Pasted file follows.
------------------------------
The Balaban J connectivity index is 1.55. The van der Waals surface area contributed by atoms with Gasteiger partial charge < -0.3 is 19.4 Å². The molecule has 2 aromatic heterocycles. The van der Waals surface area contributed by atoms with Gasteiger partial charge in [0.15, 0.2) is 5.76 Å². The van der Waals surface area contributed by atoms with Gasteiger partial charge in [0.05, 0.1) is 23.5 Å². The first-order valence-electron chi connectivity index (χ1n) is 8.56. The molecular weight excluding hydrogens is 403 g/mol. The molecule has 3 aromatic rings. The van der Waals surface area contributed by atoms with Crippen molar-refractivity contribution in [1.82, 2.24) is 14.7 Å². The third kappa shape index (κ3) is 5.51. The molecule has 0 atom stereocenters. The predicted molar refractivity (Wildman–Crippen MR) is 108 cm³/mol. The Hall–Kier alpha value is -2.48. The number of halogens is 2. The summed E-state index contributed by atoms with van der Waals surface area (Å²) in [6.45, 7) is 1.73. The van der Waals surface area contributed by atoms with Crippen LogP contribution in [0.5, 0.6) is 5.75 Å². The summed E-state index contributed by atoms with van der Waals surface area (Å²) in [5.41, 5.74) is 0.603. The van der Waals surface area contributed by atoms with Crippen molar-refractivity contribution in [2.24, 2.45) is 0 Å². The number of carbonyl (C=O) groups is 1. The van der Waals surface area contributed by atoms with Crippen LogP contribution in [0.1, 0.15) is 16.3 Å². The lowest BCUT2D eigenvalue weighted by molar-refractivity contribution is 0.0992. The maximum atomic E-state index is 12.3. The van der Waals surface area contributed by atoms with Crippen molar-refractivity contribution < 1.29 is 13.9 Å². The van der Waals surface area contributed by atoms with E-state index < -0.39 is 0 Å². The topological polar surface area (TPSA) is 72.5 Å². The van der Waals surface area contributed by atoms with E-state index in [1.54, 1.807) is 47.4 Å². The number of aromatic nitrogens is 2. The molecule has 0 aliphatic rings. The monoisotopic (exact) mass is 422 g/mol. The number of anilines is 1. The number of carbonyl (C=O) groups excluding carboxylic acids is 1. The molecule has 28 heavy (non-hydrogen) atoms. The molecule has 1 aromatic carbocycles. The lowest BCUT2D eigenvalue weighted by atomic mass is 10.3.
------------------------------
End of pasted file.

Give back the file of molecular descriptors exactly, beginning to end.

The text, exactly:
The Balaban J connectivity index is 1.55. The van der Waals surface area contributed by atoms with Gasteiger partial charge < -0.3 is 19.4 Å². The molecule has 2 aromatic heterocycles. The van der Waals surface area contributed by atoms with Gasteiger partial charge in [0.15, 0.2) is 5.76 Å². The van der Waals surface area contributed by atoms with Gasteiger partial charge in [0.05, 0.1) is 23.5 Å². The first-order valence-electron chi connectivity index (χ1n) is 8.56. The molecular weight excluding hydrogens is 403 g/mol. The molecule has 3 aromatic rings. The van der Waals surface area contributed by atoms with Crippen molar-refractivity contribution in [1.82, 2.24) is 14.7 Å². The third kappa shape index (κ3) is 5.51. The molecule has 0 atom stereocenters. The predicted molar refractivity (Wildman–Crippen MR) is 108 cm³/mol. The Hall–Kier alpha value is -2.48. The number of halogens is 2. The summed E-state index contributed by atoms with van der Waals surface area (Å²) in [6.45, 7) is 1.73. The van der Waals surface area contributed by atoms with Crippen LogP contribution in [0.5, 0.6) is 5.75 Å². The summed E-state index contributed by atoms with van der Waals surface area (Å²) in [5.41, 5.74) is 0.603. The van der Waals surface area contributed by atoms with Crippen molar-refractivity contribution in [2.24, 2.45) is 0 Å². The number of carbonyl (C=O) groups is 1. The van der Waals surface area contributed by atoms with Crippen LogP contribution in [0.1, 0.15) is 16.3 Å². The lowest BCUT2D eigenvalue weighted by molar-refractivity contribution is 0.0992. The maximum atomic E-state index is 12.3. The van der Waals surface area contributed by atoms with Crippen molar-refractivity contribution < 1.29 is 13.9 Å². The van der Waals surface area contributed by atoms with E-state index < -0.39 is 0 Å². The topological polar surface area (TPSA) is 72.5 Å². The van der Waals surface area contributed by atoms with E-state index in [1.54, 1.807) is 47.4 Å². The number of aromatic nitrogens is 2. The molecule has 0 aliphatic rings. The monoisotopic (exact) mass is 422 g/mol. The number of anilines is 1. The number of carbonyl (C=O) groups excluding carboxylic acids is 1. The molecule has 28 heavy (non-hydrogen) atoms. The molecule has 1 aromatic carbocycles. The lowest BCUT2D eigenvalue weighted by atomic mass is 10.3.